The Calgary Flames’ top three prospects all made the jump to the big club early this season.
Solid camps by Rasmus Andersson, Dillon Dube and Juuso Valimaki were all rewarded with big league assignments that include meaningful minutes nightly.
With the exception of Andersson, who may end up being the odd man out when Travis Hamonic returns, the lads are here to stay.
Fortunately for the Flames the pipeline of prospects they worked hard at restocking is still full of players on the cusp of being capable of making similar moves. Last year the Flames graduated Mark Jankowski and David Rittich.
Here’s a look at the top five prospects who may be next in line:
Andrew Mangiapane, LW
Despite a solid NHL pre-season, the 22-year-old was the last forward to be demoted to AHL Stockton.
He thrived there last year, scoring 21 goals and 46 points in 39 games before a late, fruitless, 10-game call up to the bigs.
He has picked up where he left off in the minors, sitting second in team scoring with a pair of goals and seven points in six outings.
The diminutive winger uses his speed and smarts to navigate around the ice, making him the most likely candidate to be the Flames’ first player promoted when necessary.
A sixth round draft pick of the Flames’ in 2015, Mangiapane was originally considered a long shot due to his size. That’s no longer a concern in today’s game.
The Ontario native, who twice surpassed the 100-point mark with the Barrie Colts (and scored 51 goals in 59 games his final season) is on the cusp of breaking through in the bigs.
The increased depth the Flames added up front this summer bumped him down the depth chart, but he’s still very much in the picture.[sidebar]
Tyler Parsons, G
The Flames’ second-round draft pick continues to be labeled the club’s goalie of the future.
Last year, his first as a pro, was marred by injuries and mental health struggles he chose to go public with in camp this year.
His days in the ECHL are over, as the Flames push to see how he can develop with a significant workload in the AHL.
Despite a solid pre-season with the Flames, the former world junior/Memorial Cup winner hasn’t had the start he was hoping for on the farm. Then again, neither have the Heat as a whole.
Parsons has one win in three starts with a 4.91 GAA and .830 save percentage.
The Flames’ goalie situation moving forward will be a fascinating study as 36-year-old Mike Smith is looking to prove he deserves another contract and David Rittich is looking to solidify backup status at the very least.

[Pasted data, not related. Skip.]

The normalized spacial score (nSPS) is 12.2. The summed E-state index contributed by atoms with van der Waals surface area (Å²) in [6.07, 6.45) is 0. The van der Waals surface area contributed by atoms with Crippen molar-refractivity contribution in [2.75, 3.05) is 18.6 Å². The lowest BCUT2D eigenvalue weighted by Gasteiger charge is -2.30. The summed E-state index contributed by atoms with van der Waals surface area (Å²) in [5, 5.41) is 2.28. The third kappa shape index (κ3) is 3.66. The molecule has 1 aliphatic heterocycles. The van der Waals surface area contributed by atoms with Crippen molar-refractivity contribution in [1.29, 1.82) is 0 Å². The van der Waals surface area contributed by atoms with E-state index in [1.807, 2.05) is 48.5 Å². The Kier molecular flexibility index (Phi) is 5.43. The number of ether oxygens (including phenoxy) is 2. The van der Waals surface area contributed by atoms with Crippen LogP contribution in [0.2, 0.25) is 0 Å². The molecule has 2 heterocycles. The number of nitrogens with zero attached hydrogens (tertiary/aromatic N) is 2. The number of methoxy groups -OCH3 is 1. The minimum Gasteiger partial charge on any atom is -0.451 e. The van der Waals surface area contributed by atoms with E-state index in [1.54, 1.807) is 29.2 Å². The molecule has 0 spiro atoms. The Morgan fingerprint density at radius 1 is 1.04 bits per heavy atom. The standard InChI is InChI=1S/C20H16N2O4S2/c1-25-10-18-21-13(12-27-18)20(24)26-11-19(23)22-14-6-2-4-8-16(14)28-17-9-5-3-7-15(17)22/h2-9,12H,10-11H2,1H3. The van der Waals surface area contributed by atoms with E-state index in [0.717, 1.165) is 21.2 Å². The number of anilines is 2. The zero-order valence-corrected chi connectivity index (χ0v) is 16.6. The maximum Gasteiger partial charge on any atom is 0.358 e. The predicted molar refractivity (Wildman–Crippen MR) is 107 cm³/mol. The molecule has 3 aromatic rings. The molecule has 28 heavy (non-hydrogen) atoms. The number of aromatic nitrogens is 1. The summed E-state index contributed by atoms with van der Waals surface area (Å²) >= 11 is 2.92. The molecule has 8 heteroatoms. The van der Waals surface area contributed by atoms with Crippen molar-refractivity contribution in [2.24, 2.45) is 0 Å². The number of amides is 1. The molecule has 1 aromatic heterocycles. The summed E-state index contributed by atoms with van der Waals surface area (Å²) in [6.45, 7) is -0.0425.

Jon Gillies, Parsons’ AHL tandem-mate, is also currently ahead of Parsons on the depth chart, making it unlikely the Flames would consider using his services this season for any extended length of time.
This is an important year for Parsons to prove himself.
Spencer Foo, RW
Acquired as a hotshot college free agent in 2017, Foo chose Calgary over a host of NHL teams bidding for his services.
The Union College sniper arrived in Flames camp last fall with high expectations, but was unable to adjust to the speed of pro hockey – something it took him almost half a year in the AHL to figure out.
A second-half surge in Stockton saw him score 20 goals in his first pro campaign, leading to a late-season audition with the Flames where he scored twice in four games. Yet, his camp with the Flames wasn’t good enough for him to outplay the long list of right wingers ahead of him.
He has started well in Stockton with three goals and five points in six games, albeit with a minus-7 rating on a 2-3-1 squad that has been heavily outscored.
It wouldn’t be surprising to see Foo in the Flames lineup at some point.
Spencer Foo with a two goal night pic.twitter.com/USgmWzO9AE
— Stockton Heat (@AHLHeat) October 7, 2018
Oliver Kylington, D
His lot in life has him behind a deep Flames blue line that will need several injuries for him to get a chance to prove himself as an NHLer.
An offensive defenceman, whose knock has long been his defensive play, Kylington is the defensive leader in Stockton where he had seven goals and 35 points last year.
The 21-year-old Swede has come a long way in his three previous AHL seasons and is off to another good start with two goals and five points in six games thus far.
The second-rounder would likely have seen more than the one NHL game he’s dressed for if there wasn’t such a logjam of solid defencemen ahead of him, especially on the left side.
Jon Gillies, G
Gillies would be the first man to get the call should a Flames netminder go down.
He played 11 games for the Flames last year when he and David Rittich tried holding the fort during Mike Smith’s injury. Gillies’ 2.88 GAA was respectable, as was his play while compiling a 3-5-1 record on a then-sinking Calgary club.
He too is off to a poor start in Stockton as part of the team’s early struggles, posting a 4.79 GAA and .852 save percentage in four games.
A former national champion at Providence, the six-foot-six backstop had long been pegged as Calgary’s goaltending solution in the long-term. However, injuries and inconsistent play have many wondering what the future holds for the Flames’ third round pick from 2012.
He should get the majority of starts on the farm this year, giving him ample opportunity to show what he’s capable of.